LaCour’s dedication to cotton, his years of service to the cotton industry and his work to protect the water and the land he farms in the lower Mississippi Valley led the editors of Delta Farm Press to name him the winner of the 2015 Cotton Foundations/Farm Press High Cotton Award for the Delta region.
Because of his environmentally sound production practices combined with an innovative approach to farming and a willingness to adapt the latest technology, Rick Morgan was named the 2015 High Cotton Winner for the Southeast. “Rick employs a number of practices to consistently achieve this high quality crop,” said Paul Smith, Morgan’s Extension agent in Gates County.
Ronnie Hopper and his son, R.N., believe in no-till crop production, and predict it will gain acceptance across the Texas High Plains as farmers deal with the increasingly serious problem of a declining water resource. Their success in improving efficiency and their commitment to creating a more sustainable production system were among the factors leading to the Hoppers being selected for the 2015 Cotton Foundations/Farm Press High Cotton Award for the Southwest region.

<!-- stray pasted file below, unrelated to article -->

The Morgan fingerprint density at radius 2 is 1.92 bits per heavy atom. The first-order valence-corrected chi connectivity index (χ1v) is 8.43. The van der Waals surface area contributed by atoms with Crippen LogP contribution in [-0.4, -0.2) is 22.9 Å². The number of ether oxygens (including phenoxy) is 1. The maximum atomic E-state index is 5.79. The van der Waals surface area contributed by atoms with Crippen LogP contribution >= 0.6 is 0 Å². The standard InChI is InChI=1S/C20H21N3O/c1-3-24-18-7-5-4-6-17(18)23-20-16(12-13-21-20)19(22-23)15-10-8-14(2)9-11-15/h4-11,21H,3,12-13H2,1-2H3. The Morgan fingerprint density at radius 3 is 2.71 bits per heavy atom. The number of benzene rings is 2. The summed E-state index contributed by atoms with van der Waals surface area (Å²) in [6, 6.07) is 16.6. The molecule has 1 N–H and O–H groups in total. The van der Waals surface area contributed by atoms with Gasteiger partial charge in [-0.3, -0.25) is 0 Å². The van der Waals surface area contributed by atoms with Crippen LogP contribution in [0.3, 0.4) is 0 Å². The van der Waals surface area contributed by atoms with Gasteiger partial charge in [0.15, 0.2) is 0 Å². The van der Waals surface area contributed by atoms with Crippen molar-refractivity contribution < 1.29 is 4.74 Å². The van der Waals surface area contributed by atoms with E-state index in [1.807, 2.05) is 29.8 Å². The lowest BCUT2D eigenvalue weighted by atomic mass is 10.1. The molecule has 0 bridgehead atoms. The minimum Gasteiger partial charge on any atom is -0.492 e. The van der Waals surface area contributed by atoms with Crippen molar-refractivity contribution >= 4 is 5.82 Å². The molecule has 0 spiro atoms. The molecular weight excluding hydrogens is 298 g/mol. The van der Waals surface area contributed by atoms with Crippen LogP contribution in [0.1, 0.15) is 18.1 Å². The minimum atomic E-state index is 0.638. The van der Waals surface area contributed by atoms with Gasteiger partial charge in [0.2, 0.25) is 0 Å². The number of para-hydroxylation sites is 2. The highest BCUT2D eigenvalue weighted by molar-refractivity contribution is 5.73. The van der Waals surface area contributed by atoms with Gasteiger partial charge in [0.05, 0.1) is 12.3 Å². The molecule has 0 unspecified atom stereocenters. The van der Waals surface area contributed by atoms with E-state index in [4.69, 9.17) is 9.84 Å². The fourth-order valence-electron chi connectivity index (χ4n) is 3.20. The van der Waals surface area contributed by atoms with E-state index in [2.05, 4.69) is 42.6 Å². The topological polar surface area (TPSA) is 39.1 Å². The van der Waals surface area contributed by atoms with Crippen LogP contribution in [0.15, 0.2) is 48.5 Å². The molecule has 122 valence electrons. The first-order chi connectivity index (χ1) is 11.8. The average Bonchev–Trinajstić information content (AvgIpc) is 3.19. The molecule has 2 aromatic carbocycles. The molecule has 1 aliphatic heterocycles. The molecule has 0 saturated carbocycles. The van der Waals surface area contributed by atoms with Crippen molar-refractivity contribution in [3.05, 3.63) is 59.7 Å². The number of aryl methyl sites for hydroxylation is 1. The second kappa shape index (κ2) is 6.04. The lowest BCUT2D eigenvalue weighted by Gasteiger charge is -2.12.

Cotton runs deep in the veins of the Watte family of Tulare, Calif. The family’s cotton roots date back 56 years to their first planting in 1959. While the first crop yielded two bales per acre, today’s Watte cotton yields are about four bales (2,000 pounds) with higher quality lint. Mark Watte recevied the Western Farm Press High Cotton Award from Editor Cary Blake during the 2015 High Cotton Award breakfast at the Beltwide Cotton Conferences held in early January in San Antonio, Texas. The award recognizes the contributions of the entire Watte family.